Abbas: reach peace agreement by year's end
Palestinian President Mahmoud Abbas has pledged to try to reach a final status peace agreement with Israel by the end of the year but he admitted the goal, set by US President George W Bush, might not be achieved.Updated: Sep 06, 2008 11:13 IST
Palestinian President Mahmoud Abbas has pledged to try to reach a final status peace agreement with Israel by the end of the year but he admitted the goal, set by US President George W Bush, might not be achieved.
Abbas also rejected the notion that he and Israeli Prime Minister Ehud Olmert might put forth a partial document outlining the areas in which they do agree and leaving open other issues most notably, and most explosively, the sharing of Jerusalem as a joint capital. "It is necessary for the agreement to address all issues," Abbas said on Friday at the Ambrosetti Forum, an annual gathering of global political and business leaders in this Italian lakeside resort. "It is all or nothing, really."
Abbas and Olmert and their negotiating teams have held periodic, secretive meetings since peace talks were restarted at Annapolis, Maryland, last November.
Palestinian officials close to the talks have said some progress has been made on the issue of borders, but the issue of Jerusalem, especially the walled Old City with its Jewish, Muslim and Christian holy sites, appears as stuck as ever.
The sides also have been unable to come up with a formula addressing the plight of millions of Palestinian refugees and their descendants.
In recent weeks, Israeli media have reported that Olmert is interested in publishing a partial document especially in light of his pending exit from the country's leadership, undone by a series of corruption scandals.
Olmert's Kadima party is holding a leadership primary without him this month, and he has vowed to step down as soon as the new party leader can form a coalition government. The sense of urgency is compounded by polls in Israel showing the less accommodating rightist Likud opposition would likely win the election many are predicting will result from the mayhem in Kadima. Asked about this, Abbas sidestepped the issue. "We might not be able to reach a final status agreement by the end of the year," he said. "We will make all possible efforts." Abbas said if no agreement was reached while Bush remained in office, "the new administration should not wait seven years for us to start negotiations" an allusion to Palestinians' sense that Bush did not press Israel to negotiate for years. "It should begin immediately as soon as a new president is in the White House."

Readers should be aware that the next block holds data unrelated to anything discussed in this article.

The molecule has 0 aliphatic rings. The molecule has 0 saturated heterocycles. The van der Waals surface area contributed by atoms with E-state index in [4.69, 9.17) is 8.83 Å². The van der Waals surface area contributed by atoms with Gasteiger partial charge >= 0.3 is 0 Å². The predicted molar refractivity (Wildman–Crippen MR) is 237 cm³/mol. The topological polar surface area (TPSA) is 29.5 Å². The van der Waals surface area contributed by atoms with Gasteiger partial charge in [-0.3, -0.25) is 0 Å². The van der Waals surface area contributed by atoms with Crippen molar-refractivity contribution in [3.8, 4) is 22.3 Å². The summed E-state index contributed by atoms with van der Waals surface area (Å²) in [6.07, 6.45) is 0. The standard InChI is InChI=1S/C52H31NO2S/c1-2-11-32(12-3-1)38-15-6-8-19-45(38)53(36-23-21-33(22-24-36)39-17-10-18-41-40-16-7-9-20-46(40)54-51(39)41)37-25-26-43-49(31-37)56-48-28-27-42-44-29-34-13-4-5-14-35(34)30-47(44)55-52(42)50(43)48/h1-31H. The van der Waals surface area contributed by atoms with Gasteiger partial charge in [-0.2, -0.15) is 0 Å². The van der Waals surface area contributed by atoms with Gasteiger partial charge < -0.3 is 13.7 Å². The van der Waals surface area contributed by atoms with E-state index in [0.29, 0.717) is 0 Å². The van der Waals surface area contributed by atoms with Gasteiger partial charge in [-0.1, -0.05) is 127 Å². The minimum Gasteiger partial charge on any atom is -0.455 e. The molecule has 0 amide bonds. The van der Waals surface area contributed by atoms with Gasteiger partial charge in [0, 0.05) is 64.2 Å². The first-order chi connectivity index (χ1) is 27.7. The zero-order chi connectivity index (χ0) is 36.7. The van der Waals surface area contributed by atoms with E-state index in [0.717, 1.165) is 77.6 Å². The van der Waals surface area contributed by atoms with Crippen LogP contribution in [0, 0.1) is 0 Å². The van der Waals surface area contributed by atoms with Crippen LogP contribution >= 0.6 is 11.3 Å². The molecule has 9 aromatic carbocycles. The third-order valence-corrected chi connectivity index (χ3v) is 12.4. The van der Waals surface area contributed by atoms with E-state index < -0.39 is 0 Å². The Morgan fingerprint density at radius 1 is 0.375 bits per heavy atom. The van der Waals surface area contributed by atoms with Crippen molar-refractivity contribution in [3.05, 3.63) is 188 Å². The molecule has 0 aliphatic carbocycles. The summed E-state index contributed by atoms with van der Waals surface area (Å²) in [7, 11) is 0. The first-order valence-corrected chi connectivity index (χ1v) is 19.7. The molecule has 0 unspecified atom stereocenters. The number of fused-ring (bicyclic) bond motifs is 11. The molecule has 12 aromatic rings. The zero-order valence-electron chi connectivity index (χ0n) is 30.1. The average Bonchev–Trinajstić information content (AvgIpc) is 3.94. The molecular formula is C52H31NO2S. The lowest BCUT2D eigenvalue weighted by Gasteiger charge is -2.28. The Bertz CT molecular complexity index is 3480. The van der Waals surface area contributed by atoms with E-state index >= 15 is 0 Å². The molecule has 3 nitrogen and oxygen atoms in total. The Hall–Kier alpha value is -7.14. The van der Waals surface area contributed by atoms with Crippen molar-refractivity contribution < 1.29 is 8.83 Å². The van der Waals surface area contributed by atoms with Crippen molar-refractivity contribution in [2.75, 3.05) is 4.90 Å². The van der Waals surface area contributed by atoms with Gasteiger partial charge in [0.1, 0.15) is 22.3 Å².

Abbas appeared with Israeli President Shimon Peres by his side. Peres, for decades a champion of peacemaking, has used his largely ceremonial role and his stature as an elder statesman to push the peace efforts.
"We have to try to reach agreement," Peres said. "We have to act on the supposition that it is possible."
Peres also urged progress with Syria, which is currently engaged in indirect talks with Israel via Turkish mediation. He called for Syrian president Bashar Assad to make a personal gesture similar to the dramatic 1977 Jerusalem visit by Anwar Sadat of Egypt, which led to a peace agreement in 1979.
"I think if President Assad will create a visit to Israel or alternatively invite the prime minister of Israel to go to Damascus we shall see a major change," he said. "I believe the best way is to start with a meeting and then have negotiations. Amr Moussa, secretary-general of the Arab League, wrangled with Peres over a 2002 proposal by Arab nations to make peace with Israel on the condition that all the lands Arabs consider occupied are returned in full.
"The problem is it wasn't proposed to the Arabs directly to the Israelis" but rather presented to the world as a take-it-or-leave-it proposition, said Peres, who was Israel's foreign minister at the time. "There is no replacement for negotiations."
Moussa viewed matters differently, arguing that no Israeli government agreed even to respond positively to elements of the proposal.
Abbas, whose people have sometimes fretted that prioritizing wider Mideast agreements might leave the Palestinians in the cold, said he would support Israeli progress with Syria or other Arab nations.
"Possible success for those negotiations could facilitate peace for us, too," he said. If the Arab League proposal were adopted, he said, "27 Islamic states would proceed with peace with Israel." "Israel would be in an ocean of peeace".